LUCKY SHOT A satellite image of a pyroclastic flow, an avalanche of hot ash and rocks that can travel at speeds of more than 100 kilometers per hour.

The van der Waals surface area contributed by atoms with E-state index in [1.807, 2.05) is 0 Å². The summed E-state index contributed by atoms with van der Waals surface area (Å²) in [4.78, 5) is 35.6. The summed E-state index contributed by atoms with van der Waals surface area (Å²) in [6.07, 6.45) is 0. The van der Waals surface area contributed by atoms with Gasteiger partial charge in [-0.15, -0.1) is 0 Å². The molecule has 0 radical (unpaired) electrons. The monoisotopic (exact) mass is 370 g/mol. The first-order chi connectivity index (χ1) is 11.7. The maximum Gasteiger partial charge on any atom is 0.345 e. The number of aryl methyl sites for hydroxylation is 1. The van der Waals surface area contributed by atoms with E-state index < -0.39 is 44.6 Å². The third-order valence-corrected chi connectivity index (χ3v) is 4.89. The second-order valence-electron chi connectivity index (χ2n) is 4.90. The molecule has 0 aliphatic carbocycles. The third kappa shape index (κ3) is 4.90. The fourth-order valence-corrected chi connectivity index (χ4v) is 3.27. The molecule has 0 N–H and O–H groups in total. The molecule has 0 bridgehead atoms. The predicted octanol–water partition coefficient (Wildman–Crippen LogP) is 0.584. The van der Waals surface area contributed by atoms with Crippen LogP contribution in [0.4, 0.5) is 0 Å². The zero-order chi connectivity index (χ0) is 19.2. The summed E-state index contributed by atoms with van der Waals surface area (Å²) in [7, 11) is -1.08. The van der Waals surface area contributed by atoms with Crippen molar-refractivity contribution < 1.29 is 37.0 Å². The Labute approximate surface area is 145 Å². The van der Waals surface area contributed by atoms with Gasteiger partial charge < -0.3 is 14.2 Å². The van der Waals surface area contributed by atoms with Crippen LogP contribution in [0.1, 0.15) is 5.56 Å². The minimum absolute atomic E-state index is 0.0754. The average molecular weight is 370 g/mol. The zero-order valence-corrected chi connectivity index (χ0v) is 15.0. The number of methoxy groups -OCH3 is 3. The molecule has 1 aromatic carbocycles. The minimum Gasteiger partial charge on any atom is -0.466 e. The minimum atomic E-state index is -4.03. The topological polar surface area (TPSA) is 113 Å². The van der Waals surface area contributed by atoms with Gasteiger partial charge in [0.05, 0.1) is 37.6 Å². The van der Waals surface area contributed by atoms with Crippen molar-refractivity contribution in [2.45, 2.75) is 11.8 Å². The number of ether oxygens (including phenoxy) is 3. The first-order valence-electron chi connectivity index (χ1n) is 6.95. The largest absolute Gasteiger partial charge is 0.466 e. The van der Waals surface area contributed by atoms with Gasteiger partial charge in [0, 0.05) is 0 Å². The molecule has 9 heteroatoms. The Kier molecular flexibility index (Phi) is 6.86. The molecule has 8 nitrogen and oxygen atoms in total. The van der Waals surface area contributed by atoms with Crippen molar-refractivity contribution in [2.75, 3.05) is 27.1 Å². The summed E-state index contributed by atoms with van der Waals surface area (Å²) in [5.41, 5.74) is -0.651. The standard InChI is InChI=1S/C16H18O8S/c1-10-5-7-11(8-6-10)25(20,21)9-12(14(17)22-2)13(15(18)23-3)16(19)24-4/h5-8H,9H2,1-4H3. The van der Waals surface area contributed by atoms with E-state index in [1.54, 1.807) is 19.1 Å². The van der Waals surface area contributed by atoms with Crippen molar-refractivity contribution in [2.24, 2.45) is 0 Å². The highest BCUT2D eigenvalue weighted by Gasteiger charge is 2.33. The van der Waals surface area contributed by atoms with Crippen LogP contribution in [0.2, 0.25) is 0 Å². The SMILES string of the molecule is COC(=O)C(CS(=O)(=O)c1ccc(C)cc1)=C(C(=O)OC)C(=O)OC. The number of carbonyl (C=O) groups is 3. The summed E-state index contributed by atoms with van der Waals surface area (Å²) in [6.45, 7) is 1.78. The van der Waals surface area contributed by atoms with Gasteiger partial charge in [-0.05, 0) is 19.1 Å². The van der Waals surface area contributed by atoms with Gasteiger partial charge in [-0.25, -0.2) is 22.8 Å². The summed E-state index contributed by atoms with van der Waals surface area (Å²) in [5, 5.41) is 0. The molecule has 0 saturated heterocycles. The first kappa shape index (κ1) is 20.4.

An image of a pyroclastic flow, one of the quickest and deadliest phenomena related to volcanic eruptions, has finally been caught by a satellite. These ground-hugging avalanches of hot ash and rocks can sweep down a volcano’s slopes at more than 100 kilometers per hour. They last no more than a few minutes, says Avijit Gupta, a geomorphologist at the University of Leeds in England. Luckily, he notes, the ground-gazing IKONOS satellite was passing over Indonesia’s Mount Merapi while it was erupting on June 16, 2006. Although scientists previously have tried to detect pyroclastic flows in satellite images, “normally the ash cloud over the volcano blocks the view,” he says. In this instance, strong winds blew the ash plume westward, revealing the flow, Gupta and his colleagues report in the May 27 Eos. The serendipitous image captured the pyroclastic flow when it was about 500 meters long, between 250 and 500 meters wide, and 50 meters high.